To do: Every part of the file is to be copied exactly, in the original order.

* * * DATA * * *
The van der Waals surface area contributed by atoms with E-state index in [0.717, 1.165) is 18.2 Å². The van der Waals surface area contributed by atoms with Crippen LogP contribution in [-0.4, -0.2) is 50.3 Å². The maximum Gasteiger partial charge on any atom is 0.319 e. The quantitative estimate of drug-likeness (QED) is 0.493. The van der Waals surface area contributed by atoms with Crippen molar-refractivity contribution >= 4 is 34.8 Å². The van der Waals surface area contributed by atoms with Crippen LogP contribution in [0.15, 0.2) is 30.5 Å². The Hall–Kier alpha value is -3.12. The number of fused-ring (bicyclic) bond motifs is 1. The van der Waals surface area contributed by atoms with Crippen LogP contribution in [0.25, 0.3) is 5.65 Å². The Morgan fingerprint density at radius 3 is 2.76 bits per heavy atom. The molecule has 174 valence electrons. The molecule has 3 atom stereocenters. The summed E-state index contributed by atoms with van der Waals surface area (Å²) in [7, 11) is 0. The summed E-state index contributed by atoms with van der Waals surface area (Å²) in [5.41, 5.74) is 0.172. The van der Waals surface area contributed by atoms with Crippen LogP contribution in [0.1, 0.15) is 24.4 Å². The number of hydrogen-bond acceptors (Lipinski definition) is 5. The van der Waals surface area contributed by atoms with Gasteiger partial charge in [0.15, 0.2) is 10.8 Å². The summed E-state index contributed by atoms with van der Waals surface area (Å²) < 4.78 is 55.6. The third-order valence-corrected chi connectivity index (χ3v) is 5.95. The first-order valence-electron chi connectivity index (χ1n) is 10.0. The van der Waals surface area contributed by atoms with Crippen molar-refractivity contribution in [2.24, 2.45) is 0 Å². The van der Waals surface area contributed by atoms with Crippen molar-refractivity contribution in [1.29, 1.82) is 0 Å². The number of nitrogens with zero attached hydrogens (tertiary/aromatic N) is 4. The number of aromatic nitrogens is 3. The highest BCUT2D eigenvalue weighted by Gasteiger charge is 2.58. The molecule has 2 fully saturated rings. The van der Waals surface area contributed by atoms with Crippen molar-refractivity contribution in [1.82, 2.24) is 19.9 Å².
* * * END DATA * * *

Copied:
The van der Waals surface area contributed by atoms with E-state index in [0.717, 1.165) is 18.2 Å². The van der Waals surface area contributed by atoms with Crippen LogP contribution in [-0.4, -0.2) is 50.3 Å². The maximum Gasteiger partial charge on any atom is 0.319 e. The quantitative estimate of drug-likeness (QED) is 0.493. The van der Waals surface area contributed by atoms with Crippen molar-refractivity contribution >= 4 is 34.8 Å². The van der Waals surface area contributed by atoms with Crippen LogP contribution in [0.15, 0.2) is 30.5 Å². The Hall–Kier alpha value is -3.12. The number of fused-ring (bicyclic) bond motifs is 1. The van der Waals surface area contributed by atoms with Crippen LogP contribution in [0.25, 0.3) is 5.65 Å². The Morgan fingerprint density at radius 3 is 2.76 bits per heavy atom. The molecule has 174 valence electrons. The molecule has 3 atom stereocenters. The summed E-state index contributed by atoms with van der Waals surface area (Å²) in [7, 11) is 0. The summed E-state index contributed by atoms with van der Waals surface area (Å²) in [5.41, 5.74) is 0.172. The van der Waals surface area contributed by atoms with Crippen LogP contribution in [0.1, 0.15) is 24.4 Å². The number of hydrogen-bond acceptors (Lipinski definition) is 5. The van der Waals surface area contributed by atoms with Gasteiger partial charge in [0.15, 0.2) is 10.8 Å². The summed E-state index contributed by atoms with van der Waals surface area (Å²) < 4.78 is 55.6. The third-order valence-corrected chi connectivity index (χ3v) is 5.95. The first-order valence-electron chi connectivity index (χ1n) is 10.0. The van der Waals surface area contributed by atoms with Crippen molar-refractivity contribution in [2.24, 2.45) is 0 Å². The van der Waals surface area contributed by atoms with Crippen molar-refractivity contribution in [1.29, 1.82) is 0 Å². The number of nitrogens with zero attached hydrogens (tertiary/aromatic N) is 4. The number of aromatic nitrogens is 3. The highest BCUT2D eigenvalue weighted by Gasteiger charge is 2.58. The molecule has 2 fully saturated rings. The van der Waals surface area contributed by atoms with Crippen molar-refractivity contribution in [1.82, 2.24) is 19.9 Å².